Solidarity from Baltimore to Ferguson
Michael S. Lewis, Board of Directors
Rebecca Isaacs, Executive Director
Equality Federation expresses our strong solidarity with the the family of Freddie Gray, local community leaders, and many community protesters in Baltimore, as well as those raising their voices across the country. We are also calling for meaningful, systemic change so that no lives are lost or negatively impacted in the future by mass incarceration or police brutality.
From Baltimore to Ferguson, all Americans should be able to provide for themselves and their families and to feel safe in the communities they call home. That includes safety from increasingly militarized police forces which fuel the disproportionate, mass incarceration of people of color in the prison system.
Our nation's criminal justice system has long been plagued by the kind of racism and violence that has taken the lives of people of color, especially young black lives. The systemic issues of poverty, joblessness, and racism put communities at risk, as well as the future success of our nation. The epidemic of racial bias that all too often permeates our cities, towns, and neighborhoods must be exposed and eliminated.
Carrie Evans, Executive Director of Federation member Equality Maryland told the Washington Blade, “What we are seeing is our city and the people who call it home, screaming out in pain to all of these realities. These realities will not change in a week, but all of us who live here will continue the fight to dismantle these realities. Our city and its leaders and residents are tenacious and while this is a very trying time for all of us, we will not be deterred from our commitment to our city and doing all that we can to change its realities.”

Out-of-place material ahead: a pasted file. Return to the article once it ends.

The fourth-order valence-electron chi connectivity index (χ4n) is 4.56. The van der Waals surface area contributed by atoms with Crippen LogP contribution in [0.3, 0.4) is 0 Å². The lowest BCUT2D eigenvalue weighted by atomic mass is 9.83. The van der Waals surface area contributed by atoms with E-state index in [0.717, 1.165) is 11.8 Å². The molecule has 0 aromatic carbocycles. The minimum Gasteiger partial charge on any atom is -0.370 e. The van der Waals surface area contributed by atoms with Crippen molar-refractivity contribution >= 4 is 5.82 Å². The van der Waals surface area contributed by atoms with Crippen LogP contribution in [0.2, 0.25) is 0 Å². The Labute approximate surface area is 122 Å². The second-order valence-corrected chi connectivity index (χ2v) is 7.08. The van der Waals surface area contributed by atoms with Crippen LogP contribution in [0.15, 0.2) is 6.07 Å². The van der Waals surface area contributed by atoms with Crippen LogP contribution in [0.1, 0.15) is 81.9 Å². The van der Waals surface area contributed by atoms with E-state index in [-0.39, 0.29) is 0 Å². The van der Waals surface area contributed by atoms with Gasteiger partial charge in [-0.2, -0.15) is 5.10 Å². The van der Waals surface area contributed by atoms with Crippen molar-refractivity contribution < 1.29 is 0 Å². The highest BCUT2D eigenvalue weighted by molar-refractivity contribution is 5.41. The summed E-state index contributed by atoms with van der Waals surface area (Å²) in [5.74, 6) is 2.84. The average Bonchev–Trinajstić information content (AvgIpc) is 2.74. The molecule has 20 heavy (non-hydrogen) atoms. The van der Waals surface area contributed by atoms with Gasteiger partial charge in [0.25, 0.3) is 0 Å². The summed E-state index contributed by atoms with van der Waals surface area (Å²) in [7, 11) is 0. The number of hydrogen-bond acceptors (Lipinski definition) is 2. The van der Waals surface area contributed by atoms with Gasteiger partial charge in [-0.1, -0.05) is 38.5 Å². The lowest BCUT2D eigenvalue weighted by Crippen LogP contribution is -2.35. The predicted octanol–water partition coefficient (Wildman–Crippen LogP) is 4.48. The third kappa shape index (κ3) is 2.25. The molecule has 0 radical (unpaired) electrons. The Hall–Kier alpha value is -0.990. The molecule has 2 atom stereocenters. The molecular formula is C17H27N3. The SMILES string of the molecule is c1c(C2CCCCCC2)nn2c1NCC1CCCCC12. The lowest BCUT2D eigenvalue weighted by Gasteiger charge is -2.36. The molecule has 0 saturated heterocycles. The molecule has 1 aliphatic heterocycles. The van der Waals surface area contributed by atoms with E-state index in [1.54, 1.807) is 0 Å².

Our community, the lesbian, gay, bisexual, transgender and queer community (LGBTQ), will not achieve full equality until we all work together to address the harsh inequities facing our brothers and sisters of color, especially since many members of our community are also people of color. Therefore, our destinies for full equality are joined at the hip. We also share in the fear, frustration, and outrage being expressed by so many during these troubling times, and we are more committed than ever to realizing our dream of full equality and justice for all. Now is the moment to lift our voices, share our stories, and continue to do the hard work so that all of us can be free from violence and discrimination.
During times like these, we find solace in the words and foresight of the leaders who came before us. In his 1963 letter from the Birmingham City Jail, Martin Luther King Jr. said, “In a real sense all life is inter-related. All men are caught in an inescapable network of mutuality, tied in a single garment of destiny. Whatever affects one directly, affects all indirectly. I can never be what I ought to be until you are what you ought to be, and you can never be what you ought to be until I am what I ought to be… I believe that unarmed truth and unconditional love will have the final word."
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